Sunday, Jun. 24, 2001
War As Family Entertainment
Two Viet Nam shows tackle the issues but avoid the politics
BY RICHARD ZOGLIN
War, being a pretty depressing human endeavor, has never been a favorite subject for network entertainment. The Viet Nam War, being pretty depressing even as wars go, would seem to be nearly untouchable. Not only was there too much R-rated action (drug abuse, massacres of civilians) but the story had an unhappy ending. Such recent movies as Platoon and Full Metal Jacket could immerse their audience in the muck and moral quicksand for a couple of hours and then let go. But TV series must keep viewers coming back week after week, adhering to standards of "family entertainment" along the way.
The surprise, then, is that two weekly shows about Viet Nam have established themselves on the prime-time schedule. To be sure, both of them -- CBS's Tour of Duty and ABC's China Beach -- add plenty of TV fabric softener to the abrasive material. Each fills its sound track with '60s pop songs, as if Viet Nam were just another trip down nostalgia lane, like high school mixers and afternoons at the malt shop. Both have taken a predominantly male experience and leavened it with female characters and soap-opera story lines closer to Dallas than Saigon.
China Beach revolves around a hospital-and-entertainment complex near Danang, and its protagonists range from a dedicated nurse (Dana Delany) to a hard-bitten war profiteer (Marg Helgenberger). Tour of Duty focuses on an all- male combat platoon, but this season has added two prominent female characters -- a wire-service reporter and a psychiatrist -- and, of course, a love interest for each.
Yet credit is due: no other dramatic shows on TV deal with such relentlessly uncheery subject matter. Tour of Duty is the more conventional of the two, an L.A. Law-style mix of characters, subplots and issues that are introduced and neatly resolved by episode's end. The show's flaws are familiar: characters who are too simplistic (the hotdogging helicopter pilot, the streetwise black private), and plot twists that are too patly "illuminating." When a battle- fatigued soldier is sent back into combat before he is ready -- over the objections of his sergeant and a psychiatrist -- you can bet that five minutes into his first mission he will go berserk and get shot. Still, the show has broached some touchy subjects, from officer corruption to cowardice in battle, with honesty and dramatic fluency.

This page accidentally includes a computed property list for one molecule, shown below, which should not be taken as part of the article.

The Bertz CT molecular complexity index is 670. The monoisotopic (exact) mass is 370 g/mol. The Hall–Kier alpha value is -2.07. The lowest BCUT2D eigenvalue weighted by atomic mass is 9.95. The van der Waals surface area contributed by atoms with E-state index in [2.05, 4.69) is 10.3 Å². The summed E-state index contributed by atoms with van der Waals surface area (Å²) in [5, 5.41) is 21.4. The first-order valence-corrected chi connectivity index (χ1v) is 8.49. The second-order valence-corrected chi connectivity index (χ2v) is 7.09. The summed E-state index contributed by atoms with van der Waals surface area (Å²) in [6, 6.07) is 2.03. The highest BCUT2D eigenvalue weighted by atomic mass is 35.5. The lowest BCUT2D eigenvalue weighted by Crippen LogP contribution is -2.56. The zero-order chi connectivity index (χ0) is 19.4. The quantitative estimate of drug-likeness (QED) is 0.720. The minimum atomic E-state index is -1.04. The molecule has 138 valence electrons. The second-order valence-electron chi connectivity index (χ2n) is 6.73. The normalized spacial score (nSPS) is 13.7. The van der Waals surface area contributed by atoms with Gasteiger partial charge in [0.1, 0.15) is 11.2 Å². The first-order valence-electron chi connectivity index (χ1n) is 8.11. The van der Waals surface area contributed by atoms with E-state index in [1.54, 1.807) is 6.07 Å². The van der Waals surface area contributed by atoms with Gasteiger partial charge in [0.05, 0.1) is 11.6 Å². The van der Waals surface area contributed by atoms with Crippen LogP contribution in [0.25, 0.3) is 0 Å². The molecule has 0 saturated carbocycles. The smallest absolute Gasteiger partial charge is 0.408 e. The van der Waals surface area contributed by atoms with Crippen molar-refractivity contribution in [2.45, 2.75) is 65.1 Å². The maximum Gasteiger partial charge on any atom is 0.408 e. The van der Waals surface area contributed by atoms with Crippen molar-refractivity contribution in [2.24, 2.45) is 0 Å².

If Tour of Duty is the war genre's L.A. Law, China Beach is its thirtysomething: narratively loose jointed, laced with ironic dialogue and moody introspection. Created by John Sacret Young (screenwriter of A Rumor of War) and former magazine editor William Broyles Jr., the show lurches between the fey (a macho war hero parachutes into camp and romances all the women) and % the loquaciously self-important, as if it were a sorority bull session with grenade sound effects. But the writing is a notch above standard-issue TV fare, and the show follows its own adventurous, if sometimes bumpy, path.
Both shows reflect the way dissent has become domesticated in America; what were radical antiwar views in the '60s are now mainstream TV attitudes. High- ranking officers and other authority figures are mostly buffoons, insensitive martinets or corrupt sleaze balls. Heroism, at least as the military tries to market it, is usually a sham; public relations is the name of the game. A lieutenant in Tour of Duty gets drunk in a bar and empties the place by wildly firing his gun. A few seconds later, a bomb explodes inside, and he is hailed as a hero. Notes a smarmy major: "You're the first good publicity the command has had since Tet."
Most of all, there is disillusion and frustration. Sergeant Zeke Anderson (Terence Knox), the sympathetic Everysoldier in Tour of Duty, confides to his ex-wife his feelings about the war: "It's just like everything you hear. It's death and destruction, it's hell on earth, it's twisted limbs. I just want it to be over." An injured grunt in China Beach expresses his despair even more starkly: "Nobody here gets out alive. Breathing maybe. Eating. Sleeping. You ride the bus to work, cash a paycheck, wait. But your life is out there . . . always."
These sentiments, however, are largely denuded of their political context. Rarely are they linked to any specific complaint about the conduct of the war -- a policy mistake or a battlefield blunder. It's just the eternal tragedy of war. At the same time, the angry pacifism once expounded by M*A*S*H (a TV series about Viet Nam that was set in Korea) has been tempered by sympathy for the average grunt. There is still a place, in TV's current view of Viet Nam, for courage in battle, duty and loyalty to buddies. At a champagne dinner for officers in China Beach, a Red Cross worker blurts out a drunken toast to the men in the field: "Out there, it's not your war. It's not our war. It's their war." And it's their war that TV is finally trying to tell.
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